Note the references to nudity, violence etc. Also check out The Reverend (who created it). He's the coolest looking clergy dude with the coolest website name.

Tuesday, December 07, 2004

Full Circle

This is a really happy story.

Many years ago I saw a play on television about a bunch of underprivileged kids going for a day out to Wales and, being free from school, wreaking havoc. It was written in a gritty, strong reality style (such as Mike Leigh or Roddy Doyle). I loved it.

The final credits were shown to the tune of Teddy Bears' Picnic on an acoustic guitar. I was so captivated I learned the tune myself and it is now a fixed part of my repertoire. However, I have only ever heard it played (by anyone else) that once, and I never found out who played it.

Today I read a friend's blog which refers to Nic Jones. Interested, I looked at his recordings and there, on the album In Search of Nic Jones is Teddy Bears' Picnic.

After a spot of Googling, the BBC TV play, Our Day Out was shown in 1979 and was by Willy Russell.

I'm now going to buy the Nic Jones CD.

Bliss.

Friday, December 03, 2004

Cars For Ever

We have acquired yet another car. My Dad, who is 80, after a "safe" accident, has realised that he can no longer drive.

We've known for some time that his eyesight is rubbish and that he shouldn't be driving. None of us wanted to confront him. We hoped he'd have some kind of incident, without hurting anyone, to bring him to his senses.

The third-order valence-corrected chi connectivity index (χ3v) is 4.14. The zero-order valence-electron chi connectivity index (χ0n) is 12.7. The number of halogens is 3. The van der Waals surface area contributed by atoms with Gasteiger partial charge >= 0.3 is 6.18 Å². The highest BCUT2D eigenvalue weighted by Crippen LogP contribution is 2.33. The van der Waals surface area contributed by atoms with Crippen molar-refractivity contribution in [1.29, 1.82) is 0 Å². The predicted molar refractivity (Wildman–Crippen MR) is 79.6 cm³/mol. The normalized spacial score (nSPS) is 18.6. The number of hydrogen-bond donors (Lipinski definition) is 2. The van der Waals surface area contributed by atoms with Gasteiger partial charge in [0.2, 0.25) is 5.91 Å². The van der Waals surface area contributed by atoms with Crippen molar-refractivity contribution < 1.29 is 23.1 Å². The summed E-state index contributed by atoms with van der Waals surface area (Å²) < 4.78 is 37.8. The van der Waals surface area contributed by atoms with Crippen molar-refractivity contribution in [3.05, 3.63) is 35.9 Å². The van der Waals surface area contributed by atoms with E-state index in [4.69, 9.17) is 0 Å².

Bashing a bollard did the trick.

Yesterday I took the train to London to claim the rather immaculate but boring Renault Megane, six years old with only 40,000 on the clock.

The journey from my home in Gloucestershire to Bexley, south east of London is a fairly typical cross-country journey requiring navigation either through or around our great capital.

The off-peak one-way train fare from Stroud to Bexley, including the tube connection between Paddington and London Bridge was a totally bleeding ridiculous £36.70. I also needed to get from home to Stroud Station. My wife took me, but a taxi would have cost about £15.

The train to London was ok, but the tube was delayed and draughty. I had to change at Paddington, at Moorgate, at London Bridge and walked half a mile to my parents house from the station. Total journey time was just about 3 hours.

I drove back in the shiny new car. It cost about £12 in petrol, door to door. I had the heater on and listened to music and the radio. It took just under two and a half hours (A2-M25-M4).

Yesterday I heard that train fares are going up again at a rate higher than inflation and that petrol duty is being frozen.

Why don't they just concrete over the railway lines and put buses and lorries on them? The motorways would then be even better.

Wednesday, December 01, 2004

Chucking Change

I share my friend's exasperation of fly tipping.

In a news story today, I read that one in seven of us actually chucks money away. We're not talking about putting in collection boxes, we're talking about littering the streets with the stuff or chucking it in the bin.

Either I refuse to believe this or I get depressed.

Football hooligans have at times been found guilty of throwing coins at referees. That's different. In my book, that's less of a crime. At least the money's being put to a use; a 2p investment in some violence.

Who knows, the ref may even have deserved it.